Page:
Penn State sophomore wrestler Mark Hall, a reigning national champion, rose from his spot in the bleachers at Lehigh University’s Grace Hall and leaned forward Sunday. Like numerous others at FloWrestling’s Who’s No. 1 dual, he wanted a closer glimpse at the Nittany Lions’ future.
Four of Penn State’s 2018 commits — Michael Beard (195 pounds), Gavin Teasdale (126 pounds), Roman Bravo-Young (132 pounds) and Joe Lee (160 pounds) — competed at the dual for the country’s top high school talent. None of the four came away with a win, but Hall and the quartet cheered on each other throughout the day.
The talented foursome weren’t happy with their performances Sunday, but they still make up a loaded and talented recruiting class nonetheless. And, despite the results, they’re set on continuing Penn State’s proud wrestling tradition under coach Cael Sanderson.
“I feel like the Class of 2018 is one of the best classes for Penn State there ever will be,” Beard said. “I think we can replace all the guys there.”
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Beard said he and his future teammates will improve after competing against the country’s top talent in an “insane” atmosphere. Fans packed the bleachers and erupted throughout the day, while an announcer wearing a white suit and black bowtie introduced each wrestler as if Grace Hall was hosting a heavyweight title fight. Fans in Penn State shirts and hats dotted the crowd to see four future Nittany Lions, who were all at one point ranked as the No. 1 recruits in the country in their respective weight classes.
Beard represented the group’s last chance to leave with a win Sunday, but he came up short and fell in a 7-6 decision to Ohio State commit Gavin Hoffman. Teasdale went into Sunday’s match ranked No. 2 at 126 pounds and fell to No. 3 Pat Glory from New Jersey.
Teasdale later soaked in some advice from Hall, whom he wrestled with once as a high school freshman, while sitting in the bleachers.
“You got to be aware of everything,” Teasdale said of Hall’s advice. “Finishing every attack I’m on. Finishes. Finishes.”
Immediately after Teasdale’s match Sunday, top-ranked Bravo-Young competed against No. 2 Joey Silva, a Michigan commit. He slapped his face and pounded his chest as he prepared for his introduction onto the mat. Bravo-Young, an Arizona native, also had Hall sitting in his corner and walked off the mat with the Nittany Lion wrestler after his 3-1 loss. Bravo-Young said he’s hungry to get back to work and to learn more tactics to improve, adding he needs to work on his ability to make mid-match adjustments.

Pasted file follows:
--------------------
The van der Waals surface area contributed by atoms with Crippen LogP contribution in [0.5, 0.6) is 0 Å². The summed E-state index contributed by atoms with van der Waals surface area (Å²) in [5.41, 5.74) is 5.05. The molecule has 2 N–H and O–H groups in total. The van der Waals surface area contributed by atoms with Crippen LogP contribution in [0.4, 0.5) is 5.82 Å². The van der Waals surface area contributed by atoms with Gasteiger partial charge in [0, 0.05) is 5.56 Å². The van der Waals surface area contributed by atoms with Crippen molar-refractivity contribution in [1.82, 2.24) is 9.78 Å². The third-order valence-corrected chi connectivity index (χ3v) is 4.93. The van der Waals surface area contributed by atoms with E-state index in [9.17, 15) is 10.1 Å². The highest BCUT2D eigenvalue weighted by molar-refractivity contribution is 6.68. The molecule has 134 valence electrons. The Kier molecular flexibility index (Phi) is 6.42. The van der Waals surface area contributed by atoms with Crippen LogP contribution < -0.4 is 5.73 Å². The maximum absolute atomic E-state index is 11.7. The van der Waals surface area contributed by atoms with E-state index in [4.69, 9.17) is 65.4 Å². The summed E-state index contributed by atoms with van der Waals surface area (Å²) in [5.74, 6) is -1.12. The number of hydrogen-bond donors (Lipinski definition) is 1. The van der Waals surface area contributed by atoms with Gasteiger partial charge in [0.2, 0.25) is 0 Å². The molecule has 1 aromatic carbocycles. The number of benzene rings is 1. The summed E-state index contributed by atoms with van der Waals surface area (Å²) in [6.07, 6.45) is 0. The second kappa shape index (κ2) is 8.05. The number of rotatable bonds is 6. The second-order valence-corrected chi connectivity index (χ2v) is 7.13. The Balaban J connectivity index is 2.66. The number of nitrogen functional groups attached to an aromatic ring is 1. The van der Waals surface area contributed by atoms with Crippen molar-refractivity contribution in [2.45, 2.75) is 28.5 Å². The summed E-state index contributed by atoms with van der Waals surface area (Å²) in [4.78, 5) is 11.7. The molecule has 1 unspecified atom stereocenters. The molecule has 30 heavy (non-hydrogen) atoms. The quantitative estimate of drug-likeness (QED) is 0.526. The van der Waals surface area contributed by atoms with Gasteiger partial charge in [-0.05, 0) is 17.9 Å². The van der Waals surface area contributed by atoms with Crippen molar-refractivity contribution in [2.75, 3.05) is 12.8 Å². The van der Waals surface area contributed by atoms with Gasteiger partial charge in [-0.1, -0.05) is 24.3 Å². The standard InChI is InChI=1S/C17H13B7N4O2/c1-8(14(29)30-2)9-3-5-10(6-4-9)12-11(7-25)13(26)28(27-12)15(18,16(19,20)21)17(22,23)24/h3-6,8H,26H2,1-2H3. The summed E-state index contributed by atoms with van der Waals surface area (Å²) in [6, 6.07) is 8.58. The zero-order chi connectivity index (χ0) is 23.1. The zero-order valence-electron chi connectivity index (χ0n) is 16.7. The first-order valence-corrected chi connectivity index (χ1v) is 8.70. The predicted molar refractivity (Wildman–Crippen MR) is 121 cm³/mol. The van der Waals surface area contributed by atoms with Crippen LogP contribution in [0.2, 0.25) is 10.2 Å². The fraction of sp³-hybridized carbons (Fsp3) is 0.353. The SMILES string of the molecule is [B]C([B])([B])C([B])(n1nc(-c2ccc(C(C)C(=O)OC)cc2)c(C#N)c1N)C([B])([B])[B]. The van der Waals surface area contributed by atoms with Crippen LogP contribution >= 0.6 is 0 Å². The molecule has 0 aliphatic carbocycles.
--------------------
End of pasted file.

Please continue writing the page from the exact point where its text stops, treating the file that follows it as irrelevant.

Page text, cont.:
He’ll continue to develop once he arrives at Penn State and dreams of winning national titles for the Nittany Lions.
“It’s months until I’m there,” Bravo-Young said of joining the Nittany Lions, “and I’m just really ready for it to happen now.”
Joe Lee, an Indiana native, will take the same big goal of becoming a national champion into Penn State career — and he’s already getting a glimpse of his life at Penn State after moving to State College in August. Lee is training with the Nittany Lion Wrestling Club and plans to compete unattached in some college opens. He’s still a high school senior and working on finishing an English class while homeschooling to graduate. He’s worked out with Hall and received a little instruction from Sanderson, and he knows he still has plenty of work to do.
His 6-1 loss Sunday to Ohio’s David Carr provided another reminder.
“I just lost. Not representing them to my fullest ability right now yet, I don’t think,” said Lee, who wore a Nittany Lion wrestling shirt before his match. “But I enjoy wrestling, warming up and everything with my Penn State shirt. It just helps me think about those guys and what they go through and all the sacrifices the coaches made and just being part of the program. It’s incredible.”
The sacrifices include early-morning workouts — sometimes as early as 4 a.m. — as Penn State works toward its next national championship. He looks up to the Nittany Lions wrestlers, especially 165-pounder Vincenzo Joseph, who upset No. 1-seeded Isaiah Martinez to win a national championship last season. And he said he’s working every day to get closer and closer to his future teammates’ level of success.
Beard works out with Lee with the Nittany Lion Wrestling Club, too. He spent the past four-five weekends training at the club after staying in an apartment near the university for one month. Like his teammates, he’s excited to move to campus full-time and chase after more banners.
“I think I could be a four-time NCAA champ,” Beard said.
But he knows he needs to improve — he has to get bigger and build more stamina — after Sunday’s setback.
And the rest of the future Nittany Lions left Lehigh University with the same mindset.
“We didn’t get what we wanted going 0-4,” Bravo-Young said. “We got a lot of improvement to do, and that’s part of the sport.”